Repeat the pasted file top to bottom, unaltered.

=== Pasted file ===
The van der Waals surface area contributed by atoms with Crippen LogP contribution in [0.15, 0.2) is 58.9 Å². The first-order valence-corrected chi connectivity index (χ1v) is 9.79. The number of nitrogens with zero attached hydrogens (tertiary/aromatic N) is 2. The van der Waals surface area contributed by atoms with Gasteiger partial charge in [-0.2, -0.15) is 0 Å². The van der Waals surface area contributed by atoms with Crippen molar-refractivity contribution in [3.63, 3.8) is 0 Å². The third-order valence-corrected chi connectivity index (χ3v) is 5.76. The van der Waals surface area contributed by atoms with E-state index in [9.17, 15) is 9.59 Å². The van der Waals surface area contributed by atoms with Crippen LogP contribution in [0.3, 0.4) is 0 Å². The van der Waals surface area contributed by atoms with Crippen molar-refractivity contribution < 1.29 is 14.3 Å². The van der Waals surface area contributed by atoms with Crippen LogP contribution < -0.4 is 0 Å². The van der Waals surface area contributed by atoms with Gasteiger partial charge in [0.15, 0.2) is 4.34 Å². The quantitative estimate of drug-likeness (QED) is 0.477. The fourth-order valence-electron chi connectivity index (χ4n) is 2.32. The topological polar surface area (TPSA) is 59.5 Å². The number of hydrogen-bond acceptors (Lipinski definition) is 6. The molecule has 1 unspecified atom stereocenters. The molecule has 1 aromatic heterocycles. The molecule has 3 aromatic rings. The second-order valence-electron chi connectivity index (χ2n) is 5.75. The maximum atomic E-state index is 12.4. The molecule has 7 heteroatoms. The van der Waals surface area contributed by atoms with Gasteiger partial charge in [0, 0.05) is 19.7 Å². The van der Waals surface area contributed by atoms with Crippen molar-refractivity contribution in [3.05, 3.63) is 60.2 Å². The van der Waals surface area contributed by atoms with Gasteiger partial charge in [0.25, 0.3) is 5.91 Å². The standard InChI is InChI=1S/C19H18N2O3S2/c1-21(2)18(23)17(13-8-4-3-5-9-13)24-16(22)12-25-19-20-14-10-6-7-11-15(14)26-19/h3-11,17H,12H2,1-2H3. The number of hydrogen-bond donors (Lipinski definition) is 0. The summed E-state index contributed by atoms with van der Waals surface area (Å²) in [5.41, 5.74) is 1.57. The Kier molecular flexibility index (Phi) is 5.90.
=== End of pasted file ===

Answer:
The van der Waals surface area contributed by atoms with Crippen LogP contribution in [0.15, 0.2) is 58.9 Å². The first-order valence-corrected chi connectivity index (χ1v) is 9.79. The number of nitrogens with zero attached hydrogens (tertiary/aromatic N) is 2. The van der Waals surface area contributed by atoms with Gasteiger partial charge in [-0.2, -0.15) is 0 Å². The van der Waals surface area contributed by atoms with Crippen molar-refractivity contribution in [3.63, 3.8) is 0 Å². The third-order valence-corrected chi connectivity index (χ3v) is 5.76. The van der Waals surface area contributed by atoms with E-state index in [9.17, 15) is 9.59 Å². The van der Waals surface area contributed by atoms with Crippen LogP contribution in [0.3, 0.4) is 0 Å². The van der Waals surface area contributed by atoms with Crippen molar-refractivity contribution < 1.29 is 14.3 Å². The van der Waals surface area contributed by atoms with Crippen LogP contribution < -0.4 is 0 Å². The van der Waals surface area contributed by atoms with Gasteiger partial charge in [0.15, 0.2) is 4.34 Å². The quantitative estimate of drug-likeness (QED) is 0.477. The fourth-order valence-electron chi connectivity index (χ4n) is 2.32. The topological polar surface area (TPSA) is 59.5 Å². The number of hydrogen-bond acceptors (Lipinski definition) is 6. The molecule has 1 unspecified atom stereocenters. The molecule has 1 aromatic heterocycles. The molecule has 3 aromatic rings. The second-order valence-electron chi connectivity index (χ2n) is 5.75. The maximum atomic E-state index is 12.4. The molecule has 7 heteroatoms. The van der Waals surface area contributed by atoms with Gasteiger partial charge in [0, 0.05) is 19.7 Å². The van der Waals surface area contributed by atoms with Crippen molar-refractivity contribution in [3.05, 3.63) is 60.2 Å². The van der Waals surface area contributed by atoms with Gasteiger partial charge in [0.25, 0.3) is 5.91 Å². The standard InChI is InChI=1S/C19H18N2O3S2/c1-21(2)18(23)17(13-8-4-3-5-9-13)24-16(22)12-25-19-20-14-10-6-7-11-15(14)26-19/h3-11,17H,12H2,1-2H3. The number of hydrogen-bond donors (Lipinski definition) is 0. The summed E-state index contributed by atoms with van der Waals surface area (Å²) in [5.41, 5.74) is 1.57. The Kier molecular flexibility index (Phi) is 5.90.